It seems like just a few minutes ago that we were putting up the first edition of The Scavenger and, now, here we are with Issue No. 2.
This year’s magazine has a theme: alternate views of Edmonton, or hearts of the city. Our contributors went looking for untold stories, unsung heroes and undiscovered countries.
In “A Refugee’s Tale,” Riyah Lakhani traces the life of an Ethiopian woman from brilliant student in Africa to refugee in a cold climate and a sometimes colder society.
Alexander Sorochan’s “Animal Haus” pulls back the drapes in the picture window of Clint's Haus to reveal the home of “some of the weirdest and loudest music in Edmonton.”
In “Post-Secondary Safe and Secure” Kaylen Small looks at three security services that are more like small police departments – the men and women who patrol our post-secondary campuses.
It’s jarring and life-changing to suddenly find that you’re a part of a culture you know little about. That was the situation in which Evan Davits found himself, and which he describes in “The Hunt for the Inner Spirit.”
“When Life Is Too Much to Bear” is Sahar Saifee’s exploration of the pressures that push young people to consider suicide, and begins with Des’rae Stage, who barely survived a troubled childhood.
In “The Struggle for the Soul of Alberta Avenue,” Tamanna Khurana looks at the human face of a street that has been maligned, misunderstood and mostly ignored by Edmontonians.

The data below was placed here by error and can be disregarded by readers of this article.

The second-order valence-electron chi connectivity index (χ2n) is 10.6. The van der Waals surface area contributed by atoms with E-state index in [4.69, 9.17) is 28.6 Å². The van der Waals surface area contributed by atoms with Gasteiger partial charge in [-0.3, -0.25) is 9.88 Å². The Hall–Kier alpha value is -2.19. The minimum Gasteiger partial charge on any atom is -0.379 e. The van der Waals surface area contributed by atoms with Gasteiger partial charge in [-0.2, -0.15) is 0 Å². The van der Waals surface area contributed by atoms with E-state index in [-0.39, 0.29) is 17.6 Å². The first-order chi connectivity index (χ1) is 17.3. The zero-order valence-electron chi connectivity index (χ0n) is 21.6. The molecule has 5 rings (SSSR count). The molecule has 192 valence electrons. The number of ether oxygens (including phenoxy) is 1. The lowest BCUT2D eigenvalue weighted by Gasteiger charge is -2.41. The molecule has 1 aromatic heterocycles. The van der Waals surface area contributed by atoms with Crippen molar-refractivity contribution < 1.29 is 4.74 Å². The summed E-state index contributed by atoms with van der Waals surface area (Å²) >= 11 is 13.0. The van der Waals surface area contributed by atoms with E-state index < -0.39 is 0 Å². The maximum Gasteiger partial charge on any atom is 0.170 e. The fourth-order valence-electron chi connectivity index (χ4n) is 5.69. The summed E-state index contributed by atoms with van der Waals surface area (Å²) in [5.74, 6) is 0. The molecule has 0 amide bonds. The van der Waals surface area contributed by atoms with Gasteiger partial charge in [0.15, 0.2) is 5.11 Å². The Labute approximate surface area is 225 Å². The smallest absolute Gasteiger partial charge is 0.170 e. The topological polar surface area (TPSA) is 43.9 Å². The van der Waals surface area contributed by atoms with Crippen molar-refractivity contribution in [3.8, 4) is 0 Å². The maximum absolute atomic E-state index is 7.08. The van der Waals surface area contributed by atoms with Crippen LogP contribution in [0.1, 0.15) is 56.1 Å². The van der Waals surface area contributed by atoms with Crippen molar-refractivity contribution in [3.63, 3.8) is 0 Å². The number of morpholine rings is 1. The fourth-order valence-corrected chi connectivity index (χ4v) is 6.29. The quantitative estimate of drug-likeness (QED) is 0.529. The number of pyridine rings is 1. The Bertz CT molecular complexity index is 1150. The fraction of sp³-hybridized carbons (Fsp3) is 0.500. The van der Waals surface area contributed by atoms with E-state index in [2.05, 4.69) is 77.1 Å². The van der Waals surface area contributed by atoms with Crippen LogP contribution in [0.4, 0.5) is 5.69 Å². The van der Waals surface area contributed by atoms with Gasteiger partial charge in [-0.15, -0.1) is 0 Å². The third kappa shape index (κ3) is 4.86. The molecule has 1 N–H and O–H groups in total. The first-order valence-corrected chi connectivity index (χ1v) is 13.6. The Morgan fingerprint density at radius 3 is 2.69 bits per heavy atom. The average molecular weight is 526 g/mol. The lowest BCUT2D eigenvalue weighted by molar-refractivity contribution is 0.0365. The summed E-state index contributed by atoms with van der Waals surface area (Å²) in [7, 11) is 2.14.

Katt Adachi’s “Last Picture Shop” takes us to a disappearing urban landmark – the video store. The last of its kind in Edmonton, The Lobby is as much a cultural institution as a business – part video emporium, part monument to movie geekdom.
With “Life After the Beat,” Pierre Royal talks to retired police officers, who spent their working lives in some of the highest stress environments imaginable, and carry the scars of those years.
So there it is – with a big round of applause for managing editor Katt Adachi, assistant editors Riyah Lakhani and Alexander Sorochan, copy editors Evan Davits and Pierre Royal, photo editors Tamanna Khurana and Kaylen Small, and social media editor Sahar Saifee, for their talent, patience and hard work.
–Brian Gorman, Assistant Professor,